College of Education > News and Publications > 2016: 01-03 news > Nearly a dozen student-athletes drawn to human service field in College of Education

Nearly a dozen student-athletes drawn to human service field in College of Education

Rehabilitation and Human Services graduates can seek employment from among drug and alcohol centers, rehab centers, senior citizen centers, community mental health programs, mental retardation programs, corrections systems and hospitals.

A common thread among majors in the College of Education is the desire to make a difference in someone else’s life, and that rings especially true for students in the college’s Rehabilitation and Human Services (RHS) program.

Carly Celkos
Carly Celkos, a Penn State field hockey player, is one of 11 athletes who are RHS majors in the College of Education. (Credit: Penn State Athletics)
That thought process seems to strike a chord with student-athletes as well, since the RHS major has attracted 11 of the 28 athletes who as of December were enrolled in various education majors.

“I think that athletes are drawn to this major because it’s a major that prepares you to work in the human service field and in sports you have to learn to work well in a group,’’ said Penn State field hockey player Carly Celkos, a junior from Berlin, New Jersey.

“To work in the field you also need leadership skills, which many athletes have. I know for myself these skills have helped me succeed in my studies so far.’’

Jim Herbert, the RHS professor-in-charge, doesn’t believe there is a “typical” RHS person and that there is a wide net of persons who make good rehabilitation and human services personnel. “My impressions of Penn State student-athletes is that they are not afraid of hard work and often have schedules that are far more demanding than what most other people realize,’’ Herbert said.

RHS professionals work with a variety of people across the lifespan who experience problems in the psychosocial, physical, mental, educational, vocational and recreational aspects of their lives. They can work with people who have mental, cognitive, developmental, addiction, sensory and/or physical disabilities and chronic illness as well as people experiencing violence, living in poverty or who are homeless.

“Often, people with disabilities are those who get the short end of the stick in our society,’’ Herbert said. “They usually include people with challenges, some of which are imposed by the functional limitations that the disability presents – people who are blind, deaf or use wheelchairs – but, more often than not, the bigger problems are attitudes based on myths, misperceptions and stigma associated with disability imposed by members of our society.’’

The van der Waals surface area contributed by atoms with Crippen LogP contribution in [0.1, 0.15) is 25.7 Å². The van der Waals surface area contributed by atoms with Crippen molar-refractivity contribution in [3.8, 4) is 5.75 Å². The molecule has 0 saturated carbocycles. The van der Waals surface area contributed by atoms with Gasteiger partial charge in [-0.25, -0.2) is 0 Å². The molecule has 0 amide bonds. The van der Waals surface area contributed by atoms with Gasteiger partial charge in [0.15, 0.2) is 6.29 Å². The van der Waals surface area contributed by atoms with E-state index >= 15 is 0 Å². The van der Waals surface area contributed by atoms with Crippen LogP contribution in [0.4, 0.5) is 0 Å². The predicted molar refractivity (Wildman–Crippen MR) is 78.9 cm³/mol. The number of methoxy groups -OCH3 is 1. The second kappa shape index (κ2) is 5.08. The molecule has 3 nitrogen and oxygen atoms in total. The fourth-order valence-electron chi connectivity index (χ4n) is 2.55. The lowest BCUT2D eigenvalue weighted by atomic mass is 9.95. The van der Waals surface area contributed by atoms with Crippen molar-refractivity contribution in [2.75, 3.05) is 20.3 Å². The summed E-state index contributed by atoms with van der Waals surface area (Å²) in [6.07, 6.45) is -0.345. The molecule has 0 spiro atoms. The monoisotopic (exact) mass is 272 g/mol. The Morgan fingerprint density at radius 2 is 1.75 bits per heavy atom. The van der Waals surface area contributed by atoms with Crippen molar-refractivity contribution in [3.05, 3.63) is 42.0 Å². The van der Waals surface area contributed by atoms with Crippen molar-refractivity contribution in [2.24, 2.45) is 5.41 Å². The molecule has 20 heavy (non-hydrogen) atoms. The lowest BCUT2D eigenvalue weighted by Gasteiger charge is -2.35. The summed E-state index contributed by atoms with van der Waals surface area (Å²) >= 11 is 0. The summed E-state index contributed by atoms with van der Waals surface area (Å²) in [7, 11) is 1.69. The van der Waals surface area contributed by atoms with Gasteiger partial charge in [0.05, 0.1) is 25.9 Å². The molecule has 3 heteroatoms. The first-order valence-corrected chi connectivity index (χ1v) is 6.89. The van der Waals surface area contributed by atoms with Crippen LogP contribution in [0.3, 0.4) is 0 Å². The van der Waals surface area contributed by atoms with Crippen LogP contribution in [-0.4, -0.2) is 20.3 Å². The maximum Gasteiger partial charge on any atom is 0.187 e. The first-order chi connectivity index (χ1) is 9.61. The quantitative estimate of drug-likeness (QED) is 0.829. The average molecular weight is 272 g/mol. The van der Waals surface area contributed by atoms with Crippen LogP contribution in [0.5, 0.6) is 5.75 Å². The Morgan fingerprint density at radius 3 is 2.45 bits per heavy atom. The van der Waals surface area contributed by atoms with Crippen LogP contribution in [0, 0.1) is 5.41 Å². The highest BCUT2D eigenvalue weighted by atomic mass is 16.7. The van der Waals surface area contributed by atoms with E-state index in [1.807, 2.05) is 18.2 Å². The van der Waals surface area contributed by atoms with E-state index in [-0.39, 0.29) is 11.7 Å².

Herbert said as a result, people with disabilities often are not seen in the same way when it comes to educational, social and vocational opportunities afforded without question to people without disabilities. “It has often been said that the biggest barrier that people with disabilities are faced with has to do with attitudinal barriers of people without disabilities,’’ Herbert said.

“So, another important component to being a good RHS professional is someone with compassion about the human condition and willing to advocate for others who, in some instances, cannot advocate for themselves, and willing to meet challenges head-on. I think student-athletes have a great deal of personal experience overcoming challenges and perhaps, in some way, this major certainly lends itself to helping others overcoming their challenges as well.”

All-American wrestler Jordan Conaway, a senior from New Oxford, Pennsylvania, said the major fits anyone who is looking to serve people hands-on.

“If you’re cooking for them … they might not be able to cook for themselves. They need you to be there,’’ Conaway said. “You’re cleaning the house or whatever, you’re really involved helping them, serving people. Anyone who wants to help people in that way, it draws people to it.’’

Conaway worked an internship during his fall 2015 semester at Strawberry Fields, a United Way agency in State College committed to enhancing the quality of life and promoting the individual growth of the people it serves regardless of background and ability.

Jordan Conaway
Penn State wrestler Jordan Conaway is another one of nearly a dozen athletes in the College of Education's Rehabilitation and Human Services program. (Credit: Penn State Athletics)
“It’s been a good experience with my internship hands-on with people and serving consumers,’’ Conaway said in December. “Definitely the hands-on and how involved it is with helping someone.”